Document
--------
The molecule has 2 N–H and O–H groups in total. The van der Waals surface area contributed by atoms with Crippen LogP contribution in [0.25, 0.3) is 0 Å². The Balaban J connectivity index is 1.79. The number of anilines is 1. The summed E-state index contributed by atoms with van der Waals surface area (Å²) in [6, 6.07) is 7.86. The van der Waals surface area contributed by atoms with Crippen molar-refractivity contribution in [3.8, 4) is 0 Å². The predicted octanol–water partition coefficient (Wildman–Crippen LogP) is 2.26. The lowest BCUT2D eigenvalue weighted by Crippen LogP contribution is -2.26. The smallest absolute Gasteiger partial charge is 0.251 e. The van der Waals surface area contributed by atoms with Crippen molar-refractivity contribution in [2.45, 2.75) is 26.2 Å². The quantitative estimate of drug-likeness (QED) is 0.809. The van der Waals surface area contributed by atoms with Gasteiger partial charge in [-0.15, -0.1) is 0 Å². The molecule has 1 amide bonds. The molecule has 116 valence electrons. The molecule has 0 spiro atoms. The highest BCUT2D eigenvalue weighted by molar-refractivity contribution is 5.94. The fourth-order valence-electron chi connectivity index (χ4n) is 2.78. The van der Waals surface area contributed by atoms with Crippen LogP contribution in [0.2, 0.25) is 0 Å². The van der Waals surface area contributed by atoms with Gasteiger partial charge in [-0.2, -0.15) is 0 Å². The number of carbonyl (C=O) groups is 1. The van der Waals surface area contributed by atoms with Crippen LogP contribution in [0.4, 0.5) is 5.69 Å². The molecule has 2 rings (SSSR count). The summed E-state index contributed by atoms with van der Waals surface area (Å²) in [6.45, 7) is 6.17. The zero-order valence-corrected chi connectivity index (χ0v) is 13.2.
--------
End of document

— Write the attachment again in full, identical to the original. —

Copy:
The molecule has 2 N–H and O–H groups in total. The van der Waals surface area contributed by atoms with Crippen LogP contribution in [0.25, 0.3) is 0 Å². The Balaban J connectivity index is 1.79. The number of anilines is 1. The summed E-state index contributed by atoms with van der Waals surface area (Å²) in [6, 6.07) is 7.86. The van der Waals surface area contributed by atoms with Crippen molar-refractivity contribution in [3.8, 4) is 0 Å². The predicted octanol–water partition coefficient (Wildman–Crippen LogP) is 2.26. The lowest BCUT2D eigenvalue weighted by Crippen LogP contribution is -2.26. The smallest absolute Gasteiger partial charge is 0.251 e. The van der Waals surface area contributed by atoms with Crippen molar-refractivity contribution in [2.45, 2.75) is 26.2 Å². The quantitative estimate of drug-likeness (QED) is 0.809. The van der Waals surface area contributed by atoms with Gasteiger partial charge in [-0.15, -0.1) is 0 Å². The molecule has 1 amide bonds. The molecule has 116 valence electrons. The molecule has 0 spiro atoms. The highest BCUT2D eigenvalue weighted by molar-refractivity contribution is 5.94. The fourth-order valence-electron chi connectivity index (χ4n) is 2.78. The van der Waals surface area contributed by atoms with Crippen LogP contribution in [0.2, 0.25) is 0 Å². The van der Waals surface area contributed by atoms with Gasteiger partial charge in [-0.2, -0.15) is 0 Å². The number of carbonyl (C=O) groups is 1. The van der Waals surface area contributed by atoms with Crippen LogP contribution in [0.4, 0.5) is 5.69 Å². The molecule has 2 rings (SSSR count). The summed E-state index contributed by atoms with van der Waals surface area (Å²) in [6.45, 7) is 6.17. The zero-order valence-corrected chi connectivity index (χ0v) is 13.2.